More athletes are fatally collapsing on basketball courts, in swimming pools and on playing fields than once thought, new research has found, with 1 in 44,000 NCAA athletes dying of sudden cardiac death per year. The numbers are especially interesting in the context of screening costs.
Researchers have looked for effective ways to screen athletes before they start competing, but not everyone has agreed the benefits would outweigh the cost. Perhaps the new statistics might tip the equation toward more screening, at least for some athletes.
The severity of sudden cardiac death is obvious. The heart literally stops — 95 percent of victims die, and usually within minutes. The condition is caused by irregular electrical impulses that cause the heart to beat out of rhythm, then to suddenly stop beating (This is not the same as a heart attack, in which heart muscle dies because of lack of blood).
The heart can get out of sync in several ways. Coronary artery disease, in which blood vessels that carry oxygen to the heart are narrowed, is a major risk factor — usually in those slightly older than the typical high school or college athlete. But some risk is inherited. And severe physical exertion — such as sprinting in a gym — makes abnormal electrical activity more likely.
Athletes are commonly screened with a physical and a health history. An electrocardiogram (ECG) — which records the heart’s electrical activity — could better identify people at risk of sudden cardiac arrest. But the test is expensive. It can be difficult to get a straight "how much?" answer, but New Choice Health says the national average is $1,500.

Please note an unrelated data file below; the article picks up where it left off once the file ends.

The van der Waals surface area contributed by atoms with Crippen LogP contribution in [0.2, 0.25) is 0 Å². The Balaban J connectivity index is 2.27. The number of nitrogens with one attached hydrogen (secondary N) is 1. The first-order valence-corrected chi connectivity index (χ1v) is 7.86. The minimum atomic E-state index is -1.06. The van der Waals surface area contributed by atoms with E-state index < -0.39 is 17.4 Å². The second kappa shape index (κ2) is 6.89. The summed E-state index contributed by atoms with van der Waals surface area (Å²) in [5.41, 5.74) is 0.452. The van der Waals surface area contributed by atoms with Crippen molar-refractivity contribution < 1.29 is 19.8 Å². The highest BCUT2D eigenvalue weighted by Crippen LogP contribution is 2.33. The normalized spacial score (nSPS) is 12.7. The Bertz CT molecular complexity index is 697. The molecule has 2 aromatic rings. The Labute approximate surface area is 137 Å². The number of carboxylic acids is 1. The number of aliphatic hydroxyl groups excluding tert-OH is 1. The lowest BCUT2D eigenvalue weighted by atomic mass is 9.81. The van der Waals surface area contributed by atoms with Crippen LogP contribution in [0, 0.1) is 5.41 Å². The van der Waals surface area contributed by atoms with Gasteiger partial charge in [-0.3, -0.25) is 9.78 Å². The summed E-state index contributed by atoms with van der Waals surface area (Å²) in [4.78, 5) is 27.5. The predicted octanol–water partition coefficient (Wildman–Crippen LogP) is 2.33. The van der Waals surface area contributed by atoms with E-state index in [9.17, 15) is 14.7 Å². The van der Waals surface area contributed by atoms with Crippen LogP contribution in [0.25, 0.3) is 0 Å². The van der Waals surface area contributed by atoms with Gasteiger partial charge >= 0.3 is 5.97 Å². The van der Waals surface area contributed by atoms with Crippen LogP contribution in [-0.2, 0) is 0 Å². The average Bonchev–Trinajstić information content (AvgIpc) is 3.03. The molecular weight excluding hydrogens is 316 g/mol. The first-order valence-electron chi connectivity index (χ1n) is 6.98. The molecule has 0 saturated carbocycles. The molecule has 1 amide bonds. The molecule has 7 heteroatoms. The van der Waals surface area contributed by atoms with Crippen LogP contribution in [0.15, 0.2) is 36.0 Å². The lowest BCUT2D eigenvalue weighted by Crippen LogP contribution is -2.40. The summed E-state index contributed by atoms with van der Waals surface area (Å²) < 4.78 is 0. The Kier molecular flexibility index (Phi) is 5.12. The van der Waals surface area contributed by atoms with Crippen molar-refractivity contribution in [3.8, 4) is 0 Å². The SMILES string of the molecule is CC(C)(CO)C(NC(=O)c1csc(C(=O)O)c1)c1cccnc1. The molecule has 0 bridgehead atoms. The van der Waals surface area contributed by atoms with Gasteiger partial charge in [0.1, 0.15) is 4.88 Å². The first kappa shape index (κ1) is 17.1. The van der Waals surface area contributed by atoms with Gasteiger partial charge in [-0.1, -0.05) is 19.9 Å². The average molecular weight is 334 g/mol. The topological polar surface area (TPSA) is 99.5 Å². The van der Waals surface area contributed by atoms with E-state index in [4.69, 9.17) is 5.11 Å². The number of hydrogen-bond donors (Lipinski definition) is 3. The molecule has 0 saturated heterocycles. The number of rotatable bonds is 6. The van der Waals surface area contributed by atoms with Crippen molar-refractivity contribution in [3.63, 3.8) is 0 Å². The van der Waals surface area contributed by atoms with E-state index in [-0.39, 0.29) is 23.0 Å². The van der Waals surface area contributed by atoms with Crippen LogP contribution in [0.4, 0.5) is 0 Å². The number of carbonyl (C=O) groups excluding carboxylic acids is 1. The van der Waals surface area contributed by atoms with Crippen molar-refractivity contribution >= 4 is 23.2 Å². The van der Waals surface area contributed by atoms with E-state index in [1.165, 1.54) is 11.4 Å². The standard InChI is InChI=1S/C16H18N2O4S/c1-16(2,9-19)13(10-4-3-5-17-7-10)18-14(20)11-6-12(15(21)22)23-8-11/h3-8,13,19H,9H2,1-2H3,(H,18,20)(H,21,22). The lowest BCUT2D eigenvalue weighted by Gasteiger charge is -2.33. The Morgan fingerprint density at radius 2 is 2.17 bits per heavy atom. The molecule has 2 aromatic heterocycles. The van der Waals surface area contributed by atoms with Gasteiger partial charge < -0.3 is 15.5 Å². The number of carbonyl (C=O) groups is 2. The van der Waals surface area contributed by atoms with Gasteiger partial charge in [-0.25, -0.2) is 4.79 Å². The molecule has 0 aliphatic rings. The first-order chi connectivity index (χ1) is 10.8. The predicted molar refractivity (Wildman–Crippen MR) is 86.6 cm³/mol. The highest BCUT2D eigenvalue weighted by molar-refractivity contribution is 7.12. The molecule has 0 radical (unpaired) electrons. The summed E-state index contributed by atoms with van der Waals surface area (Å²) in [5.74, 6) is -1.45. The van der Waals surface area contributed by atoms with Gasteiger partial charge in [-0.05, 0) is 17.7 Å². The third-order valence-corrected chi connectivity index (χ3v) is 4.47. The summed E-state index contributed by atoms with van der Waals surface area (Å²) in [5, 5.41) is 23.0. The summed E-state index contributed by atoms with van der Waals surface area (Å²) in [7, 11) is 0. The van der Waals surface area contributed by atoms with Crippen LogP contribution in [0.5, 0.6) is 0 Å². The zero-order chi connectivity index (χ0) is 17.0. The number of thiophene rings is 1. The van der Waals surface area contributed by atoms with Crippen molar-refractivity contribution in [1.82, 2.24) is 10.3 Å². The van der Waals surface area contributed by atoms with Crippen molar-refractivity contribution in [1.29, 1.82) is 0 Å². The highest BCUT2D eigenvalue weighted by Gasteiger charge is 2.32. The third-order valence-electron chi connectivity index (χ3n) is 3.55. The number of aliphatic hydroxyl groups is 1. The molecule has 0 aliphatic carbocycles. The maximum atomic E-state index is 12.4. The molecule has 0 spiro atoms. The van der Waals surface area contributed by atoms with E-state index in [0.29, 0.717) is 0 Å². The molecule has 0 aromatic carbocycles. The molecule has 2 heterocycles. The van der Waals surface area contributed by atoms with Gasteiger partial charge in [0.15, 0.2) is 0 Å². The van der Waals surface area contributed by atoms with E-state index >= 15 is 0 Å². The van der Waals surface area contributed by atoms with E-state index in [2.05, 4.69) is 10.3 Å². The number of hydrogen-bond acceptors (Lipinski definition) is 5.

A study last year from Stanford University School of Medicine suggested it would be cost-beneficial to give an ECG to all high school and college athletes in the U.S.
Adding an ECG screening would cost $42,900 per year of life saved, that study found. The calculated cost was similar to that for kidney patient dialysis ($20,000 to $80,000 per year of life saved) or for access to defibrillators in public places ($55,000-$162,000).
The Stanford study used a death rate of 1 in 50,000 athletes. So the new statistic, 1 in 44,000 athletes, would make ECG screening cost even less than $42,900 per year of life saved.
The new findings suggest that screening just some higher-risk athletes could lower the cost even further. The risk of sudden cardiac death for basketball players is a relatively high 1 in almost 11,400, for example, followed by swimming, lacrosse and football. African-American athletes have a death rate of 1 in almost 17,700 versus 1 in almost 58,700 for Caucasian athletes.
But to put sudden cardiac deaths in perspective: The chance that you die in a car wreck this year is about 1 in 6,000, according to this risk analysis.
Even if you’re not an NCAA athlete.